Walter Lorenzo Marr

When Detroit became automobile manufacturing home of the United States, a great deal of talented and creative engineers flocked in. Among them, some names deserve extra credit for their effort in development of early American automotive industry.

Walter Lorenzo Marr was certainly one of those remarkable minds. He was born in 1865 near Lake Huron, Michigan. Coming from a modest family background, Walter needed to work from a very tender age in order to support his family.

This helped him adapt to physical and mental hard work, a feature on which he later built a successful business career. His first serious jobs included low level positions in a local sawmill and steamboat engineering company. As a young man Marr was fascinated with steam engines.

From the start it was clear that Marr showed great promise. Aside from the obvious talent for mechanics, he had a friendly and reliable personality to match. His stylish choice of clothing and nurtured appearance drew the attention of many women, but it was Abbie Farrar who ultimately captured his heart.

Eventually, Walter Marr saw an opportunity to enter the business of bicycle manufacturing and opened a small door to pursue his dreams in the automobile industry. A better financial position in 1898 provided Walter with the possibility to create his own four cylinder gasoline engine. The automotive pioneer community was rather small and he soon met other promising engineers such as Henry Ford.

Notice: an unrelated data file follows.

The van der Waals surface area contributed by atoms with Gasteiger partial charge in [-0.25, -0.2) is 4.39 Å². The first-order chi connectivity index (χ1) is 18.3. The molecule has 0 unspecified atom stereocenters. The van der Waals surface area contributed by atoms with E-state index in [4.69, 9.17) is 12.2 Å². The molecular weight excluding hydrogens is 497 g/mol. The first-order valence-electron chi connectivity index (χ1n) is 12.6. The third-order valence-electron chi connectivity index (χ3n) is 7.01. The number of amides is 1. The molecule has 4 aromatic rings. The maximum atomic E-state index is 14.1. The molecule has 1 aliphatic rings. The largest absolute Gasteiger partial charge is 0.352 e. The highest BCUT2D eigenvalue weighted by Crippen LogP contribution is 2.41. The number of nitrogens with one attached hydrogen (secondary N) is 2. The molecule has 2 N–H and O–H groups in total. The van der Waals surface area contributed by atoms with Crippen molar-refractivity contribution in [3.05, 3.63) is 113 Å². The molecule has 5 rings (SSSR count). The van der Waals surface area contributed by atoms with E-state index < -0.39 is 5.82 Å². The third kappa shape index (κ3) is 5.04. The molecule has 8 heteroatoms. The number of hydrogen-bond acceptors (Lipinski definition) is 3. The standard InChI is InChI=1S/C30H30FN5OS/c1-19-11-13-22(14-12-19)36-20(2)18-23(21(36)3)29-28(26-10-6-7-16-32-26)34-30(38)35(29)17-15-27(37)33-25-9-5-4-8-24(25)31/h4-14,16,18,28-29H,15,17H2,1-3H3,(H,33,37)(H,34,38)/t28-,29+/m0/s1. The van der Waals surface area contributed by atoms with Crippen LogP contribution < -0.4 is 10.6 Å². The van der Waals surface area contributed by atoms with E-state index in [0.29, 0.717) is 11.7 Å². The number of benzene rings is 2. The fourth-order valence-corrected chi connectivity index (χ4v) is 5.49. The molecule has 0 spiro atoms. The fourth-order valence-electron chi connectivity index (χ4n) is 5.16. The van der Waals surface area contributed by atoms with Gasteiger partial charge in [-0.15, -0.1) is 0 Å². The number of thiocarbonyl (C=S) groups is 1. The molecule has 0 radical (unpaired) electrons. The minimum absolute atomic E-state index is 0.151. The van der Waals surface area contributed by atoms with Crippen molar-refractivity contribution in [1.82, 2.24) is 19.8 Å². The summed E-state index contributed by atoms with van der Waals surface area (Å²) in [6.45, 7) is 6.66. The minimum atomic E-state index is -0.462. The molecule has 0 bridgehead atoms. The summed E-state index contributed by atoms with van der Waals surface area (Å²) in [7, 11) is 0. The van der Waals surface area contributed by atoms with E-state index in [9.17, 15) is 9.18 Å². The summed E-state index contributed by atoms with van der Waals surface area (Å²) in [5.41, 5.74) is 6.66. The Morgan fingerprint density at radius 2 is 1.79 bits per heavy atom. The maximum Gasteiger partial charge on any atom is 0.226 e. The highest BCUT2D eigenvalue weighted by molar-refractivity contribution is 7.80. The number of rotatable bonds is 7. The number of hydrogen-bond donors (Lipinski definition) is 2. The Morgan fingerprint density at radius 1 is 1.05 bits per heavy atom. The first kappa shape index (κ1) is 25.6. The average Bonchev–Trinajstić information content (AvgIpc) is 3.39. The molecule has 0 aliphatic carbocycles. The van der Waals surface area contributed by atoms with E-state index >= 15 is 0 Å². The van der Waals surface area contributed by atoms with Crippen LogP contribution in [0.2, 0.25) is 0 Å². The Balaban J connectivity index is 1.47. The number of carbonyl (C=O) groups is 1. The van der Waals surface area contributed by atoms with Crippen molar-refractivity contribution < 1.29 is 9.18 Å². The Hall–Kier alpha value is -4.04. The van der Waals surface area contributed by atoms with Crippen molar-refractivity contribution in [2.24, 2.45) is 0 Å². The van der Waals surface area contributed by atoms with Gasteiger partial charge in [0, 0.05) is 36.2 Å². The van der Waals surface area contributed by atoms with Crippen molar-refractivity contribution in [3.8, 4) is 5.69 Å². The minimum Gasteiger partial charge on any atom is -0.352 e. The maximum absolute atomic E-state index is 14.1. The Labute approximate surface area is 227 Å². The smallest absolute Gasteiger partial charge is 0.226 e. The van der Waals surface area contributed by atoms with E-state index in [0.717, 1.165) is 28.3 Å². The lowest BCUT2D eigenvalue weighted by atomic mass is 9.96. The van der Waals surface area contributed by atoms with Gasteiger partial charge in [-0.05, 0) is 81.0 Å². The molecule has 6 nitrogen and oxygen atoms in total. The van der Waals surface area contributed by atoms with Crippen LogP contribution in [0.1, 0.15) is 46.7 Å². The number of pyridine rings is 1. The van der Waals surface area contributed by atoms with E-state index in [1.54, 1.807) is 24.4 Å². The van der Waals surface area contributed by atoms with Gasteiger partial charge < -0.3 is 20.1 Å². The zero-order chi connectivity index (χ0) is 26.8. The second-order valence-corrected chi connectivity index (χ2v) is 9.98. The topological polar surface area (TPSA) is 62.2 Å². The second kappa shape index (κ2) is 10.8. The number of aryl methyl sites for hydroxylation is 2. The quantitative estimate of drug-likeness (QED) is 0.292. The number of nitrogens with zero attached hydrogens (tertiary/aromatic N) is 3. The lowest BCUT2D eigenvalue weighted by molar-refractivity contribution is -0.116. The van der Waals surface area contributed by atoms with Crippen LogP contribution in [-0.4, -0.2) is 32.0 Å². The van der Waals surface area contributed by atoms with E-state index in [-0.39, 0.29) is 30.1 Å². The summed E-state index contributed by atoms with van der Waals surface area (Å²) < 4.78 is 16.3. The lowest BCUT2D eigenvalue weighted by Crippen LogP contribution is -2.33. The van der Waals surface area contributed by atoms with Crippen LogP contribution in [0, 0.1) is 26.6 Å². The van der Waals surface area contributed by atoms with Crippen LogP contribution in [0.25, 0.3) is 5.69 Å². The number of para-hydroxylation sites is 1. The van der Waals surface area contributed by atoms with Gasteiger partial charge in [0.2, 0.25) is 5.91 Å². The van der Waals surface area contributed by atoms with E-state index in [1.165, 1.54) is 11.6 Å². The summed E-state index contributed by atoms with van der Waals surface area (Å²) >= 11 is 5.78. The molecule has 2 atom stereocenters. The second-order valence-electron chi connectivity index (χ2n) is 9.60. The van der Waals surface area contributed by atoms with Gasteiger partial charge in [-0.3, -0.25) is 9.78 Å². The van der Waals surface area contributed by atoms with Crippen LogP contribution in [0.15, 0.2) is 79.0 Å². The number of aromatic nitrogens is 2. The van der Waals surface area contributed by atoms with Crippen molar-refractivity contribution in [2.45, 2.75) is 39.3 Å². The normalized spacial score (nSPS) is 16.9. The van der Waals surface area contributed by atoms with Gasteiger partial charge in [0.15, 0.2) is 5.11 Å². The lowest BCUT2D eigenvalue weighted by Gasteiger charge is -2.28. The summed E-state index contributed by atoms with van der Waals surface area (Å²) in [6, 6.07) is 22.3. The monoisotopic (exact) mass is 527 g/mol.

Walter Marr intended to improve the existing engine design by placing the valves in the motor head. As a result, the engine could produce more horsepower. It was basically the forerunner to an overhead valve engine that came many years later. In 1903 his Marr Autocar Company built a runabout with a single cylinder engine mounted under the driver's seat.

The following year a fire destroyed the main plant in Elgin, Illinois along with 14 models planned for sale. Only a single Marr Autocar survived to this day. Ironically, his life changed because of a boat. David Dunbar Buick hired him to develop a stationary boat engine, which he intended to sell on the market.

An automobile company soon bought the Buick's enterprise, but kept the name. It was led by another great pioneer William C. Durant, who planned to merge several smaller car manufacturers in a single strong company called the General Motors. Walter Lorenzo Marr helped him as the chief engineer of Buick division. Automobile industry grew steadily and he became pretty wealthy.

Being on the leading end of the largest car company meant a great deal of stress, responsibility and power. He was also known as a racing chauffeur who preferred practical demonstration of the machines that he designed.

In any case, the early car designs made by Walter Lorenzo Marr set a lasting foundation for the General Motors, a car company that was at the very beginning in those days. His work pushed the reliable Buick models to the top of America's most desirable brands and earned him a reputation as one of the most respected engineers in the early automotive industry.

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